This week, I had to make a decision that I never imagined as an educator I would be confronted with: whether or not to cancel my classes because of the threat of an act of violence. A series of threats were written on our campus alluding to an impending shooting, and then, on a different campus of our college, the specific date of 3/5/2014 was scrolled in tandem with the words, “school shooting” (Tschida, 2014). What surprised me was that with the exception of a number of colleagues, there wasn’t the type of tension on our campus leading up to this date that I would have imagined. Just how likely is it, some mused on campus, that if someone were to actually shoot up the school, that they would advertise it beforehand?

Which leads me to the question of, how accurately can law enforcement predict or prevent acts of violence from occurring in public institutions like college campuses? One FBI report writes that, “Understanding violence after it has occurred is difficult enough; trying to assess a threat and keep it from being carried out is even more of a challenge” (O’Toole, n.d., p. 7). Historically, within the field of psychology, practitioners have not been particularly adept at predicting individuals who are at higher risk for behaving violently. One study found, for instance, that psychiatrists were only slightly better than chance in assessing accurately patients who would later become violent (see summary in Brown, 2013). Perhaps this is because very few mentally ill patients will actually commit acts of violence, despite pervasive stereotypes of the mentally ill as being dangerous. In fact, alcohol or other substance use is a far greater predictor of aggression or violence than a diagnosis of mental illness. For instance, Brown (2013) writes that:

The best-known attempt to measure violence in mental patients found that mental illness by itself didn't predict an above-average risk of being violent. People released from psychiatric wards were more violent than their neighbors only if they also had drug and alcohol problems, according to the MacArthur Violence Risk Assessment Study, which tracked almost 1,000 former patients in the early 1990s. (para 11)

Brown (2013) also reports that when trying to identify the potentially violent perpetrator who is young, this becomes even more challenging given that they have not yet fully developed, have shorter histories, and that displaying antisocial behavior may be consistent with norms for younger individuals (and not necessarily indicative of likelihood to act violently per se).

Unfortunately, 2014 was off to a deadly start for schools in America: by the end of January, there was on average one school shooting occurring every other day (Peck, 2014). As a researcher on the psychology of aggression and violence, I have been trained to take threats of violence seriously, same as we are trained to consider with caution individuals who voice thoughts of suicide or threaten self-harm. Unfortunately, there is no easy profile of a potential school shooter, as the backgrounds or reasons behind these acts of violence may vary significantly from one perpetrator to the next. Moreover, the line between suicide and perpetration of mass killings may also be blurry for individuals contemplating or who go through mass shootings.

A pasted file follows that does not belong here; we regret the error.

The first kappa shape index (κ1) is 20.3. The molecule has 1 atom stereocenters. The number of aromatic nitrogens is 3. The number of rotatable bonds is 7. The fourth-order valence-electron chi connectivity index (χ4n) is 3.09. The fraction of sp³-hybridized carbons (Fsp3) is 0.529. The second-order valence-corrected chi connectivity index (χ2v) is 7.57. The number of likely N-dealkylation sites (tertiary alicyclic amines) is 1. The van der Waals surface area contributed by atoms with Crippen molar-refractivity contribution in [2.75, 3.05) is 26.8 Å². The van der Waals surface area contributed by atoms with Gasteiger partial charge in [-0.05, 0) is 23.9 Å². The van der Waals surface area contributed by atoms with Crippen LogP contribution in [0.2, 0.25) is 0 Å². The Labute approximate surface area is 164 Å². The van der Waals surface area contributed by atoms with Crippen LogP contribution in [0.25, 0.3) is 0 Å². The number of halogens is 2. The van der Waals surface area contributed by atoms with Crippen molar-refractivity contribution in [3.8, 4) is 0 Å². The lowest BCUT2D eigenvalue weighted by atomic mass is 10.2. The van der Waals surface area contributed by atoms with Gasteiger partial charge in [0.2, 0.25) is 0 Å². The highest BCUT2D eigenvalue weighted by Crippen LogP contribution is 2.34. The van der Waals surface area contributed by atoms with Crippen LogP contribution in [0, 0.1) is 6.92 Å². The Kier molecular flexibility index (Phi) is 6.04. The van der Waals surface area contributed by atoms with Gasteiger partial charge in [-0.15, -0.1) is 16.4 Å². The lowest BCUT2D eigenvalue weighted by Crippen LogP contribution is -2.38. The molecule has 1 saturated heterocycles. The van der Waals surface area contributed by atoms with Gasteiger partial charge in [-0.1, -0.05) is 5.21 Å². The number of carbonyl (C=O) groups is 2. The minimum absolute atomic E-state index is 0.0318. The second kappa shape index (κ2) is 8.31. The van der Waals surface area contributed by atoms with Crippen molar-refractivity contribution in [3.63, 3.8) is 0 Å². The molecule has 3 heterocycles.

To further complicate a standard profile, some mass shooters may not fall under any of the typically “at risk” categories. Indeed, some of the most consistent traits that are found across shootings are access to and use of guns, and being male and white. Of course, this isn’t much of a profile, given how most Americans have ready access to guns, and that a majority of the population is male and/or white.

And so, with very little information to draw on, and a plethora of examples of mass shootings across educational institutions in this nation, I decided better safe than sorry, and advised my students to work off campus for the day. While I made the decision entirely with the safety of our community in mind, I couldn’t help but feel as if I had failed my students when I sent them the safety alert. And what about the other days not specified by graffiti on campus, does this mean every other day we will inherently be safe in our academic institution? I fear that violence — or the threat of it — has become the new normal for those of us who work or study in academic institutions. Which leads me to an even larger question that I am ill-prepared to answer: what does this new reality say about our culture, this nation, today?

Tschida, S. (2014, March 4). Threatening Message Investigated at Montgomery College. ABC News. Retrieved on March 5th, 2014 from: .

Peck, A. (2014, January 23). There Has Been an Average of One School Shooting Every Other School Day so Far This Year. Think Progress. Retrieved on March 5th, 2014 from: .

Brown, D. (2013, January 4). Predicting Violence Remains Difficult, Despite Years of Study by Mental Health Experts. New Haven Register, News. Retrieved on March 5th, 2014 from: .

O’Toole, M.E. (n.d.) The School Shooter: A Threat Assessment Perspective. Critical Incidence Response Group, FBI.

Copyright Azadeh Aalai 2014

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